To assess the genomic stability of isolates held at different laboratories and through serial passage within the same laboratory, we resequenced a number of isolates and compared their mapping results to the relevant reference (Table 1). Two isolates (original and passaged) of S. sonnei 53G had only two SNPs relative to the published reference genome, and these SNPs were the same in both isolates. Similarly, the sequences of original and passaged S. flexneri 2a strain 2457T were very similar, but had 195 and 192 SNPs relative to the published reference genome. Among these SNPs, 188 were common to both isolates and the remaining four and seven sites were not resolved in the other isolate, indicating that the two isolates were likely identical to each other. The level of genetic variation compared to the reference strain was surprising (~200 SNPs) and may have biological significance, showing the utility of obtaining up-to-date genetic information for the exact strain being worked with in a given project. Two strains, Sf 3a_6865 and Sf 6_10.5302, were manipulated for sequencing in separate laboratories in the consortium. These strains differed by only one and two SNPs respectively, indicating that over a 2–3 year time period, isolate genomes remain relatively stable through passage and between laboratories, but may differ significantly from published references.
To assess the phylogenetic relationship of the isolates, we constructed a maximum likelihood phylogenetic tree of a large core genome shared among the strains (Figure 1). Consistent with expectations based on prior evolutionary studies of shigellae [19, 20], the strains were divided into three main clades, with the S. flexneri six strains being phylogenetically removed from the remaining S. flexneri serotypes, and the S. sonnei strains forming a separate clade.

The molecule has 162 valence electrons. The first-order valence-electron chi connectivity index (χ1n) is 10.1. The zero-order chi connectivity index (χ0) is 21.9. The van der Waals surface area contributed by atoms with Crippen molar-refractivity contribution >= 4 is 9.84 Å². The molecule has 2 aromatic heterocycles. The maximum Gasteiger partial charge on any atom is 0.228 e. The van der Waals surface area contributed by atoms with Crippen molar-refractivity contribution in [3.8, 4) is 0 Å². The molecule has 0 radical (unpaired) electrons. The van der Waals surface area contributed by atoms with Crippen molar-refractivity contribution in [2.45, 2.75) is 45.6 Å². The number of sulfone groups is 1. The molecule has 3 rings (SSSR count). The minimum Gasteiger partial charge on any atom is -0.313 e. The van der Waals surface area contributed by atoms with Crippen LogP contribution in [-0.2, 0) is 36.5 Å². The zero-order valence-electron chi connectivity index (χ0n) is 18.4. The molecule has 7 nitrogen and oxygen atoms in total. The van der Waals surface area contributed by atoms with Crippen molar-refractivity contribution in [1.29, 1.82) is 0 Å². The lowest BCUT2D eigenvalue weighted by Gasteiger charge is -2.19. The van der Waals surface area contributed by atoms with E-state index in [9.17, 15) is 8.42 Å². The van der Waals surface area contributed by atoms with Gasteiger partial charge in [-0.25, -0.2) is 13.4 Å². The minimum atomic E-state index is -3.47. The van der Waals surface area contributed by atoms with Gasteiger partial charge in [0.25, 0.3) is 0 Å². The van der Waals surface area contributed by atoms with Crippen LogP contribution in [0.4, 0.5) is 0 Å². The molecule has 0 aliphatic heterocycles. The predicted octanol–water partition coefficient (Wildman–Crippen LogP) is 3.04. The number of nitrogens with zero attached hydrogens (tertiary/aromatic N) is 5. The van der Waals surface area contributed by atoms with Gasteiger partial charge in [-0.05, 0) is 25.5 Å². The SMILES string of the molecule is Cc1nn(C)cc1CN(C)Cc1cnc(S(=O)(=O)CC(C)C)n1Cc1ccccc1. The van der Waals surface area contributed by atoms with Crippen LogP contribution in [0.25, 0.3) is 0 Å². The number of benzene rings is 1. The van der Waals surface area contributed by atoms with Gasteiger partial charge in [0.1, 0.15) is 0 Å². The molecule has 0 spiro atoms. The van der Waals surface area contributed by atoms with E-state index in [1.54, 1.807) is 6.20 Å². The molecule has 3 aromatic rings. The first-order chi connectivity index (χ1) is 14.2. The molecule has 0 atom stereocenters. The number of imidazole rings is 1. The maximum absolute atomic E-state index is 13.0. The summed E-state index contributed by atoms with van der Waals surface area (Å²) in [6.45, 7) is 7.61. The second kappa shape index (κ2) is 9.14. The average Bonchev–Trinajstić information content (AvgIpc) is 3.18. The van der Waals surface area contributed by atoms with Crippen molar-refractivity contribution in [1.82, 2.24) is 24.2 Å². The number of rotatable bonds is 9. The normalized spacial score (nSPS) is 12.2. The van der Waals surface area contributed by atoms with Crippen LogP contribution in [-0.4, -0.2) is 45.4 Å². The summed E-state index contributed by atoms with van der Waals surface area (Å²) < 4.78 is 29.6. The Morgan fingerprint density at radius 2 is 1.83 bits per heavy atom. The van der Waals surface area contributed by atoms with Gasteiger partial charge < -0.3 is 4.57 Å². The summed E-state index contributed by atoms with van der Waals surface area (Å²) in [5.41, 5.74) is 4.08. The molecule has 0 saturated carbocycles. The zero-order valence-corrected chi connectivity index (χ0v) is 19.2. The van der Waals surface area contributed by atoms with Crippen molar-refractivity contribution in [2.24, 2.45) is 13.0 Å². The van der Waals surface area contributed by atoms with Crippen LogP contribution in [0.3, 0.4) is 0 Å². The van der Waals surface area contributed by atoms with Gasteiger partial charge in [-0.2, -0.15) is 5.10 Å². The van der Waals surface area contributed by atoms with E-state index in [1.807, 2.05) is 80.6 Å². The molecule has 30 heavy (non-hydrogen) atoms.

The work presented here increases the number of publically available Shigella genomes, including for the first time, sequencing data for S. sonnei 25931, two S. flexneri 1b, one S. flexneri 1a, one S. flexneri 3a and 8 S. flexneri six isolates. We provide details on the draft genomes generated from this sequencing data, and report SNP variation in strains maintained in different laboratories and after serial passage. We also described the relatedness of the strains and isolates used by the STOPENTERICS consortium, and have deposited this data as a public resource. Data presented in this work will guide the selection of strains for further development of vaccine and contribute to a growing awareness of diversity in Shigella.
single nucleotide polymorphism
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OR, KB and NRT analyzed the sequencing data. OR, KB, AP, FXW, FC, PJS, CG and NRT participated on data collection analysis and contributed to the writing of the manuscript. All authors read and approved the final manuscript.
We thank David Harris (Wellcome Trust Sanger Institute) for sequencing the strains and Mariaelena Caboni (Novartis Vaccines Institute for Global Health) for providing S. sonnei 53G and S. flexneri 2a lines after several passages. The research received funding from the European Union Seventh Framework Programme [FP7/2007–2013] under Grant Agreement 261472 ‘STOPENTERICS’, and Wellcome Trust grant number 098051 also funded authors from the WTSI.
Compliance with ethical guidelines
Competing interests Omar Rossi, Francesco Citiulo and Christiane Gerke are employees of Novartis Vaccines Institute for Global Health. This does not alter the authors’ adherence to all ‘Gut pathogens’ policies on sharing data and materials.
Availability of supporting data
Wellcome Trust Sanger Institute sequence data is available in the European Nucleotide Archive under the accession numbers reported in Table 1.
Omar Rossi and Kate S Baker contributed equally